Allocation and Assignments
Minimum direct allocation is currently /32.
ISP assignments are as follows:
- /64 when it is known that one and only one subnet is needed.
- /56 for small sites, those expected to need only a few subnets over the next 5 years.
- /48 for larger sites
Addresses Space Size
- 340,282,366,920,938,463,463,374,607,431,768,211,456 unique IPs
- 42,535,295,865,117,307,932,921,825,928,971,026,432 IPs in 2000::/3 (1/8th of total address space)
- 1,208,925,819,614,629,174,706,176 IPs in a /48
- 536,870,912 /32 prefixes within 2000::/3
- 65,536 /48 prefixes with a /32
- 65,536 /64 subnets within a /48
- 35,184,372,088,832 /48 prefixes within 2000::/3
- 8,192 IPv6 /48 prefixes for every IPv4 address in 2000::/3 alone.
- 18,446,744,073,709,551,616 IPs within a /64 subnet
- ::/128 - Unspecified
- ::1/128 - loopback (IPv4 127/8 equivalent)
- ::ffff:0:0/96 - IPv4 mapped addresses
- 2000::/3 - IANA Global Unicast
- 2001::/32 - Teredo (RFC-4380)
- 2001:10::/28 - Orchid (RFC-4843)
- 2002::/16 - 6to4
- FC00::/7 - unique local addresses
- FC00::/8 is to be managed by a so-called "ULA-Central" for assigned /48s. As of 9-2007, this body has yet to be formed.
- FD00::/8 is allocated by appending a randomly-generated 40-bit string, to derive a valid /48. RFC4193 offers a suggestion on how to do the random generation, to try to guarantee a minimum-quality result if the user does not have access to a good source of random numbers.
- FE80::/10 - link-local addresses (169.254/16 equivalent)
- FECO::/10 - site-local (deprecated)
- FF00::/8 - multicast
The remaining prefixes are all reserved for future Unicast allocations.
Multicast addresses exist within the 'FF00::/8 prefix.
- FF02::1 - all v6 hosts on local subnet (IPv4 equivalent 188.8.131.52)
- FF02::2 - all v6 routers on local subnet (IPv4 equivalent 184.108.40.206)
Protocol Translation Mechanisms
- faithd can be used to translate on a per service basis.
- ptrtd is a similar and better solution, but only appears to run on Linux at this time.
- NAT-PT is also an option but it has been deprecated.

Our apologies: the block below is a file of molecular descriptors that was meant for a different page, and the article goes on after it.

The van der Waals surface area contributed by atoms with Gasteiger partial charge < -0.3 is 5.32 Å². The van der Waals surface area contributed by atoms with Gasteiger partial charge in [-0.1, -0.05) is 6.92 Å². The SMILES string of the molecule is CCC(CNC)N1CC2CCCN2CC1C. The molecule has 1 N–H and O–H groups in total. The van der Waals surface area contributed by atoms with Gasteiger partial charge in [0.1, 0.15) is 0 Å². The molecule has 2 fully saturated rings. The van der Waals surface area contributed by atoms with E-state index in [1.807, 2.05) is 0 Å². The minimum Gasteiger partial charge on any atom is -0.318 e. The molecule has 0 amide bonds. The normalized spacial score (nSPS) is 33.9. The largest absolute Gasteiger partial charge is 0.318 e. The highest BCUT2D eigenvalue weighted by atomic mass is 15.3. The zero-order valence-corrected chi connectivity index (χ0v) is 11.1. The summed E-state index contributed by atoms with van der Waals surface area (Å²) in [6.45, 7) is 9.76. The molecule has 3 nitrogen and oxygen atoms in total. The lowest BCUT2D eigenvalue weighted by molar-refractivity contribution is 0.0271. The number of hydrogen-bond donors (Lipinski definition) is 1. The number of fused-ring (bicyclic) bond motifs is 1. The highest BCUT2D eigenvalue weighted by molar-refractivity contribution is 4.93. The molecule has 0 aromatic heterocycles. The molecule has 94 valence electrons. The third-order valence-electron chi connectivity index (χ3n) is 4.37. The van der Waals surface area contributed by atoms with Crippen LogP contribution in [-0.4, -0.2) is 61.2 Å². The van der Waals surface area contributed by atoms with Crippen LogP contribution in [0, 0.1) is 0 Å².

- Using one of the above, totd is still required to translate DNS.
MAC to EUI64
A MAC address is 48 bit wide, but we need a 64bit host ID in EUI64 format. The transformation is actually quite easy:
- take the MAC of the network device (eg. 00:e0:81:2e:b6:d1)
- flip bit 2 of the first byte (02:e0:81:2e:b6:d1)
- insert FFFE in the middle (02:e0:81:FF:FE:2e:b6:d1)
- combine with the network prefix into an IPv6 address (fe80::2e0:81FF:FE2e:b6d1)
Useful or Interesting Links
- IPv6 6to4 Reverse DNS Delegation - The Number Resource Organization
- Global IPv6 Deployment Progress Report
- SixXS IPv6 to IPv4 and IPv4 to IPv6 Website Gateway
- IPv6: An Interview with Itojun
- Generate Unique Local Address
- IPv4 Address Report
- IPv6 configuration guide for FreeBSD users
|Mar 1996||6bone started|
|Jan 1, 2004||6bone prefix allocations halted.|
|Jul 20, 2004||Experimented with Freenet6 and Hurricane Electric tunnels|
|Jun 6, 2006||6bone prefix phased out (3FFE::/16)|
|Oct 15, 2007||IPv6 6to4 setup|
|Dec 17, 2007||Tera-Byte prefix (2610:78:ad::/48)|
|Feb 4, 2008||IPv6 records added to DNS root|
|July 9, 2008||GoDaddy adds support for IPv6 glue for .com/.net TLDs|
|Mar 12, 2008||Google Accessible via IPv6!|
|Jan 19, 2009||Added IPv6 glue for my name servers (inferno,frosty)|
|Feb 3, 2011||Final five IANA /8 blocks distributed to regional registries.|
|Feb 7, 2011||ThinkTel prefix (2610:1e8:800:100::/56)|
|June 2, 2011||New cable modem is DOCSIS 3, theoretically IPv6 ready.|
|June 8, 2011||World IPv6 day|
|June 6, 2012||World IPv6 Launch|
|April 23, 2014||ARIN Enters Phase Four of the IPv4 Countdown Plan - Final /8|
|Sep 24, 2015||ARIN IPv4 space is exhausted. Rejoice!|
|Feb 8, 2016||The long, long wait is over. My home has native IPv6 via Telus!|
|Jan 31, 2017||I'll get my own damn prefix (2602:ff0d::/36), with blackjack and hookers!|